The Lingua Mongolia website translates 'monkey' into Mongolian as 'beci' or 'becin' (http://www.linguamongolia.co.uk/cgi-bin/searchDb3.pl?search_param=monkey&cmdSubmit=Search&langselect=english). Thus Becinjab meaning 'monkey-blessed' should be a plausible period Mongolian byname.
The cited Britannica article for Ögödei lists the alternate spellings Ogadai, Ogdai, and Ugedei, but not the submitted Ogedei. This last spelling is given in Mari Elspeth nic Bryan's "Mongol Names in 13th Century Latin" (http://www.s-gabriel.org/names/mari/tartar/names.html) as a modern spelling, "used by the editors in their English translation of the text". Being thoroughly confused by the whole question of transliterating Mongolian names, I decline to make any changes.
The extraneous phrase "on all fours" has been removed from the blazon.
10 Quintin Brilliant (m) - New Name forwarded & New Badge returned
(Fieldless) A winged lion rampant contourny Or.
If his name must be changed, he cares most about the sound. Quintin is found twice in "Names from Artois, 1601" by Aryanhwy merch Catmael ( http://www.ellipsis.cx/~liana/names/french/1601masc.html ). Brilliant is found in Morlet, Dictionnaire etymologique des noms de famille, p. 142 s.n. Brillant (vars. Brilliand, Brilliant). No dated forms are given. The text says "represente le part. pres du v. brillier, prendre au bril...", which translates to "represents the present participle of the verb brillier, meaning 'to catch with a bril'" (bril = bird trap). Brilliant is also the submitter's legal surname.
Unfortunately, this badge conflicts with Lijsbeth Tijsz van Brugge (Jan. 1997 Meridies), Per pale purpure and vert, a winged lion segreant to sinister maintaining a sun in splendor Or, with just one CD for the field(lessness), but nothing for the maintained charge. On resubmission, note that one commenter found it difficult to identify the tuft of tail extending beyond the wings, thinking it was a flame.
11 Saikhan Saran - Resub Device returned
Vert, on a pale rayonny Or a fox passant between two crescents vert.
Her name was forwarded to Laurel on the Oct. 2006 xLoI. Her previous device submission, Vert, in pale a crescent Or and a fox passant argent, within a bordure dovetailed Or, was returned from the Aug. 2006 ILoI for conflict with Morgan of Lorraine (July 1990 via Caid), Vert, in pale a mullet of eight points and a sword proper, within a bordure dovetailed Or. Since the devices were not eligible for X.2., there was but one CD for the change in type of primary charges. This submission is a nearly complete redesign.
This device conflicts with Maura McCrery (Dec. 2002 Meridies), Vert, on a pale rayonny argent three talbots passant sable, with just one CD for the tincture of the primary charge. Per RfS X.4.j.i, changes to tertiaries "must affect the whole group of charges to be considered visually significant, since the size of these elements and their visual impact are considerably diminished." The example given in the rule compares a tertiary group of "three mullets gules" versus "a mullet between two lozenges vert", and says there is not a clear difference between them. This case is exactly analogous: foxes and dogs are considered identical for conflict, so this is "three As sable" vs. "an A between two Bs vert." The equivalence between dogs and foxes also means that X.4.j.ii. doesn't apply, because the type of all the tertiary charges has not been changed.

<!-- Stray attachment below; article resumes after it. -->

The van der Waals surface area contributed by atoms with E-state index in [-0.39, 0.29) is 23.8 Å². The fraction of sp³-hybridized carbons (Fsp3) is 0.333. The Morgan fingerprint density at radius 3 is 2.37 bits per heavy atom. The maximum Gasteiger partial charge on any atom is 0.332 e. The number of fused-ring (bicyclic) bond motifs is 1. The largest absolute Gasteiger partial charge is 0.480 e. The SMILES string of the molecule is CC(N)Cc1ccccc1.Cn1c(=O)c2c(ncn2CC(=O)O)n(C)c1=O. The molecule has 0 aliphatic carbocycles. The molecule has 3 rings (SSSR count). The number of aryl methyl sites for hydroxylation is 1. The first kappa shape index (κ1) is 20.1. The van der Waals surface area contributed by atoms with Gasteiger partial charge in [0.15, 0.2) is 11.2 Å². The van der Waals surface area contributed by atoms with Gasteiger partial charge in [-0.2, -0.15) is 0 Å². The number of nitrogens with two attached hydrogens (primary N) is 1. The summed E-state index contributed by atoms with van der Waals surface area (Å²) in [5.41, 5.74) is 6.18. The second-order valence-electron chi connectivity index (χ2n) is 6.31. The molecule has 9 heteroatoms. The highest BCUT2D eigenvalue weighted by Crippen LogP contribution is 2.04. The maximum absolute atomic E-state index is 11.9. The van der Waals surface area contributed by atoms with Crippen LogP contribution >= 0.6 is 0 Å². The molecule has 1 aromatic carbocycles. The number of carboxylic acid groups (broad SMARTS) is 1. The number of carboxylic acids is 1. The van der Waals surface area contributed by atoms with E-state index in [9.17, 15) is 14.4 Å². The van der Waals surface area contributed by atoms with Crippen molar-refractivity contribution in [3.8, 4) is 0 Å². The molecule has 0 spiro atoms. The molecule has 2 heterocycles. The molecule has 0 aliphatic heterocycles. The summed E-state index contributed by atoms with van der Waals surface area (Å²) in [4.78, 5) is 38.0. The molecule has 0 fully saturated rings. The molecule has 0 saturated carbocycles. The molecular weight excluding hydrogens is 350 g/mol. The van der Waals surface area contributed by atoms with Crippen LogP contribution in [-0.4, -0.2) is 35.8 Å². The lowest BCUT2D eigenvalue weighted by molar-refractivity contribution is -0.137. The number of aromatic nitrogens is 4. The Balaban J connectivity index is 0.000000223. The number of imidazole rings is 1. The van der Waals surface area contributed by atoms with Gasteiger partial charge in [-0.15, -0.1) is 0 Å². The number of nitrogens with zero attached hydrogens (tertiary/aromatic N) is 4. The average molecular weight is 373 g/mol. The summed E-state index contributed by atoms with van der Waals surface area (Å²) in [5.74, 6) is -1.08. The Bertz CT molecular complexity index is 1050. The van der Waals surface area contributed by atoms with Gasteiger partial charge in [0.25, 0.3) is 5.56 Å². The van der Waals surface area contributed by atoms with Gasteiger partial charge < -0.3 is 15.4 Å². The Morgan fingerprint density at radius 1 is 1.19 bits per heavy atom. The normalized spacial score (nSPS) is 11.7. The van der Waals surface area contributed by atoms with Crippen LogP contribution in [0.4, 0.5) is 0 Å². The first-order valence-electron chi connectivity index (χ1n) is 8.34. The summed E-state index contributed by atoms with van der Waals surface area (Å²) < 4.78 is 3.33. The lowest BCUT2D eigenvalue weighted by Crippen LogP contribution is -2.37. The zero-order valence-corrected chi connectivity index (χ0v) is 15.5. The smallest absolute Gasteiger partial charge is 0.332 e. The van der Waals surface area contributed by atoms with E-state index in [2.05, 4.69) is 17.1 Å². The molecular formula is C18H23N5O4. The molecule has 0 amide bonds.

On resubmission, note that rayonny should be drawn with fewer, larger, more even traits.
12 Uther McDermot - Resub Device forwarded
Per chevron checky Or and gules and gules, in base an elephant statant argent.
His name was registered in Feb. 2005, via the East. His original device submission, Sable, a bear passant argent, was returned from the July 2004 ILoI for conflict. His previous device resubmission, Sable, a bear passant and on a chief argent three fleurs-de-lys sable, was returned on the Oct. 2005 LoD (dated Jan. 31, 2006), also for conflict. This is a completely different design. For the use of a divided field with a partly repeated tincture, the following precedent may be relevant: "[Per pale azure and argent, ... a chief checky azure and argent] There would be no problem with either an azure field or an argent field with a checky chief including that color; given that, there is no reason to not accept a split field with checky of both colors" (Gabrielle d'Anjou, 07/00 A-Meridies).
Elephants don't have a default posture, so the word "statant" has been added to the blazon. Also, the field tinctures don't force the elephant to be on the solid-colored part of the field, so the phrase "in base" has also been added.
Sable, on a mullet of seven points inverted Or a single-headed chess knight purpure, and a base rayonny Or.
Her name was registered in Nov. 2004, via the East. Her identically-blazoned device was returned on the Dec. 2006 LoAR (printed Mar. 23, 2007 and webbed Mar. 28th), "for using a modern, not a period, chess piece." The device has been redrawn using a chess knight from an image labeled "Chessmen from Lucena, 1497" found on p. 31 of Chessmen by Donald M. Liddell (Harcourt, Brace & Company, New York, 1937). (A scan of this image was posted to OSCAR by Bruce Draconarius of Mistholme.)
Bruce Draconarius of Mistholme and Akagawa Yoshio. A Pictorial Dictionary of Heraldry as Used in the Society for Creative Anachronism, 2nd ed. 1992.
MacLysaght, Edward. The Surnames of Ireland. Sixth edition. Irish Academic Press, Dublin, 1991.
Morlet, Marie-Therese. Dictionnaire Etymologique des Noms de Famille. Librairie Academique Perrin, 1997.